Or perhaps it was because my oldest is nearly 17 years old, and by virtue of being an active nearly 17-year-old, she falls out of bed with the smooth skin and strong body that I didn't even know I had when I was nearing 17 myself. That eye cream merely teased me with the promise of having the skin she currently possesses.

Regardless of the contributing factors, spring break stirred within me a desire to capture remnants of my youthfulness before it utterly fades. I try not to lament the passage of things, the daily movement of these vanishing days. But is it too much to ask for someone to maybe take a few pictures of me, being gentle with my underlying vanities and insecurities, while also exhibiting skill and patience to find the most attractive backgrounds and flattering camera angles? (This, I know, cannot be done by a member of my family who, depending on age, will either point and click once, take a burst shot of a hundred exactly identical crooked photos, or flip the phone's direction and fill my camera roll with dozens of goofy close-up selfies.)

My generation preceded themed weddings inspired by Pintrest and elaborate gender reveal baby showers, and I don't regret that I didn't experience these things. But, if I'm entirely honest with myself,  I do envy the younger generations' penchants for authentic photo shoots. They have senior pictures that aren't posed in front of blue vinyl pull-down drapes, wedding albums that reflect personalities, and happy-sigh-inducing black and white photos of newborns in their arms.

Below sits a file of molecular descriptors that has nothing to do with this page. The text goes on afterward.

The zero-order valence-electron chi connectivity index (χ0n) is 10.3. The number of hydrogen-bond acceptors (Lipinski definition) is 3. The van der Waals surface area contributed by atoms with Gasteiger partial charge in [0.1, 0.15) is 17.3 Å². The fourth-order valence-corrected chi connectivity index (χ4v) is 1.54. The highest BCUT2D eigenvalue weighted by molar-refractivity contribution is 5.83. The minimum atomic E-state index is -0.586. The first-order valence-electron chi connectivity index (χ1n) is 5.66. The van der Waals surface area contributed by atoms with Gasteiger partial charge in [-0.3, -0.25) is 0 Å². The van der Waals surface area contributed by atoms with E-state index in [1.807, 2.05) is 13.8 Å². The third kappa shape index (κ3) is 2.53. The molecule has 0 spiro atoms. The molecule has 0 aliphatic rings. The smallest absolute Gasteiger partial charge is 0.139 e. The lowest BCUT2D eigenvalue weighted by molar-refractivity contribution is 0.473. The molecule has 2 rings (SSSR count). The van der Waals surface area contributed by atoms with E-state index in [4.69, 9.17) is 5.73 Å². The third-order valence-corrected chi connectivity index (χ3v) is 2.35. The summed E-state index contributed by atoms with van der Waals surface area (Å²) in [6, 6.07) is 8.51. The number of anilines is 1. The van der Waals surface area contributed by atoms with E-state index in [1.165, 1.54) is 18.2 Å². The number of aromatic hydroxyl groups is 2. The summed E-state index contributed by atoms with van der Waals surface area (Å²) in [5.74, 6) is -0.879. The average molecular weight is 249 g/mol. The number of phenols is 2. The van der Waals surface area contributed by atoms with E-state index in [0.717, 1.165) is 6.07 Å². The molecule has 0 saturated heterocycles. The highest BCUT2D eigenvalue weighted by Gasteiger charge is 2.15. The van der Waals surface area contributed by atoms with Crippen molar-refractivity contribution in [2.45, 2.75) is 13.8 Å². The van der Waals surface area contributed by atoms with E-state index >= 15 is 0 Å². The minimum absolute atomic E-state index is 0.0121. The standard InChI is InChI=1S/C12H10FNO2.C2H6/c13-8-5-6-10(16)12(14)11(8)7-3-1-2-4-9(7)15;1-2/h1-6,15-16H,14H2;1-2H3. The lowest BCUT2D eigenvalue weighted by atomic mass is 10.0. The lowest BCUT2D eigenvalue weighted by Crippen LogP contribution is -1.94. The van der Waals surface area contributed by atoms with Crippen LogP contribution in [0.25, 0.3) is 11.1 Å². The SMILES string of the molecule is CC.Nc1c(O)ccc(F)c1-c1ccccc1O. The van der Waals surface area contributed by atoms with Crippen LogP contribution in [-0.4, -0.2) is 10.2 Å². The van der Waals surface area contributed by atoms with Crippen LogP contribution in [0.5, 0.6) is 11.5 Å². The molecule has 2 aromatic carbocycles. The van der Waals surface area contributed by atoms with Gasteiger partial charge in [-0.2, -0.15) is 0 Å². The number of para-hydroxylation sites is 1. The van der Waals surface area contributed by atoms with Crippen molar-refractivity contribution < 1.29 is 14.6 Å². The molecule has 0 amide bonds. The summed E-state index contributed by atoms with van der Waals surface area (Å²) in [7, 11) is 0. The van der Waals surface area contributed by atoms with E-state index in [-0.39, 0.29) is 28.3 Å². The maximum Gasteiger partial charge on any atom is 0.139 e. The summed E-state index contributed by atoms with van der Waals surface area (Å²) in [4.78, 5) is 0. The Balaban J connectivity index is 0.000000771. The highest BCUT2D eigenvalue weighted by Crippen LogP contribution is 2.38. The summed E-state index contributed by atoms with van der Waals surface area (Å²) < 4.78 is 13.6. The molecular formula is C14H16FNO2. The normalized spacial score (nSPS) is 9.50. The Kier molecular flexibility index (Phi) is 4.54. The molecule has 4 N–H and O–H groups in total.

This Florida trip made me realize that I'd like to have a few pictures where — oh, I don't know — I look the absolute best I've ever looked, while simultaneously not looking like I'm trying real hard to achieve it.

It's quite simple, really.

Of course, the minutia of daily life and routine has a way of snuffing these desires out. Since I've returned from Florida, I've resorted to the comfortable, yet mundane, rhythms of working, parenting, meal-planning, dishwasher-emptying, clothes-folding, and couch-crashing at the end of a day. I'm no longer actively contemplating whether I could pull off a sarong. I suspect it's safe to assume that very few of us live glamorous lives.

But that week away from home in Florida? And the themes of romance novels, and the hint of Gulf breeze blowing through my hair, and the handsome Italian who introduced me to that magic potion of an eye cream that restored my youth, even if just for an afternoon? Well, it teases me, flirting with my sensibilities, and makes me believe that life, occasionally, really is a little more exciting with a hint of glamor or an indulgence in beauty.

To be certain, I don't lament aging. Middle-age has brought with it too many wonderfully hard-earned life lessons and valuable skills to bemoan that it's also made its mark on my appearance.

I'm content. I really am. But apparently, I also wouldn't mind owning a $399 eye cream.